Cryptocurrencies continued to struggle today as the market continues to navigate a worrisome macro outlook that is leading to a sell-off of riskier assets.
Over the last 24 hours, the price of the world’s largest cryptocurrency, Bitcoin (BTC -4.48%), was trading roughly flat at 10:56 a.m. ET today. However, Bitcoin briefly dropped below $30,000 today for the second time this week and is down more than 12% over the last five days.
Cryptocurrencies haven’t fared much better than tech stocks in recent months, as the Federal Reserve first tightened and then raised its benchmark overnight lending rate, the federal funds rate. It has raised that rate roughly 0.75% over its last two meetings, including with a half-point hike at its meeting earlier this month. When the Fed hikes rates, it makes safer assets like U.S. Treasury bills, which are guaranteed by the U.S. government, yield more. That makes investors demand higher returns from other riskier assets, which can put pressure on them.
“This further supports the case that bitcoin investors were seeking to de-risk, sell or add collateral to margin in response to market volatility,” analysts from the blockchain company Glassnode wrote in a report earlier this week.
Additionally, inflation has remained high. New data from the Bureau of Labor Statistics showed that the Consumer Price Index, which tracks the prices of common everyday goods and services, was up 8.3% year over year in April. That’s down slightly from the increase in the CPI in March but more than the 8.1% increase that experts and analysts had been predicting.
“We’re starting to see energy [costs] pull back a little bit, but it’s not enough,” said Kathy Jones, the chief fixed-income strategist at Charles Schwab, according to CNBC. “The markets were hoping for a better number and it’s not good enough to rule out more Fed tightening.”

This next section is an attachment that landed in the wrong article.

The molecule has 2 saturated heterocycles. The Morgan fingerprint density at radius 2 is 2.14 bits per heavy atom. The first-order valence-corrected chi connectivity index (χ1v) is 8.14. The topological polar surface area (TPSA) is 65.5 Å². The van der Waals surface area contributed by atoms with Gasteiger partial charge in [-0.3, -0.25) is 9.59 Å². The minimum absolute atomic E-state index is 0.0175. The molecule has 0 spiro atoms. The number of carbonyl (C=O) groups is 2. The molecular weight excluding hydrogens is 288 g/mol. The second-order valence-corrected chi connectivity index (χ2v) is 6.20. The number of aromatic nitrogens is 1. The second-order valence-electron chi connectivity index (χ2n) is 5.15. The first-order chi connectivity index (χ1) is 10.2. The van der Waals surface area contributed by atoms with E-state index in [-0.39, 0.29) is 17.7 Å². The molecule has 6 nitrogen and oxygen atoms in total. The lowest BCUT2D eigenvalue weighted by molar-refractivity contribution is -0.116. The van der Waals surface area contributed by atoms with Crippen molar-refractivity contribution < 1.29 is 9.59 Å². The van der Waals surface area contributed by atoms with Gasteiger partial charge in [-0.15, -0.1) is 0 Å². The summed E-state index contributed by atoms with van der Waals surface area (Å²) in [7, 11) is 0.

Many have long seen Bitcoin as a good hedge against inflation due to its finite supply of 21 million tokens. But so far there’s been no real proof of that, as the price of Bitcoin is now down more than 50% over the last six months.
I don’t see much news on the meme tokens Dogecoin and Shiba Inu, but I think they are struggling along with the broader altcoin market.
While they definitely trade with some correlation to Bitcoin, altcoins like this are arguably even riskier because they are not being driven by any kind of fundamentals in the first place, but really by their ability to build a community and investor excitement around themselves.
Additionally, there is likely no chance that either Dogecoin or Shiba Inu could ever hedge inflation due to their huge supplies. Dogecoin has no supply limit, while Shiba Inu’s is 1 quadrillion tokens, although there are currently 549 trillion tokens still in circulation.
Ultimately, I am pretty bearish on Dogecoin and Shiba Inu but still believe in Bitcoin as a long-term buy and hold. Every day, more of the traditional financial system seems to adopt Bitcoin and use blockchain technology.
I also believe there is the potential for cryptocurrencies to gain more adoption among consumers for daily transactions and payment purposes, which would also likely be good for crypto prices.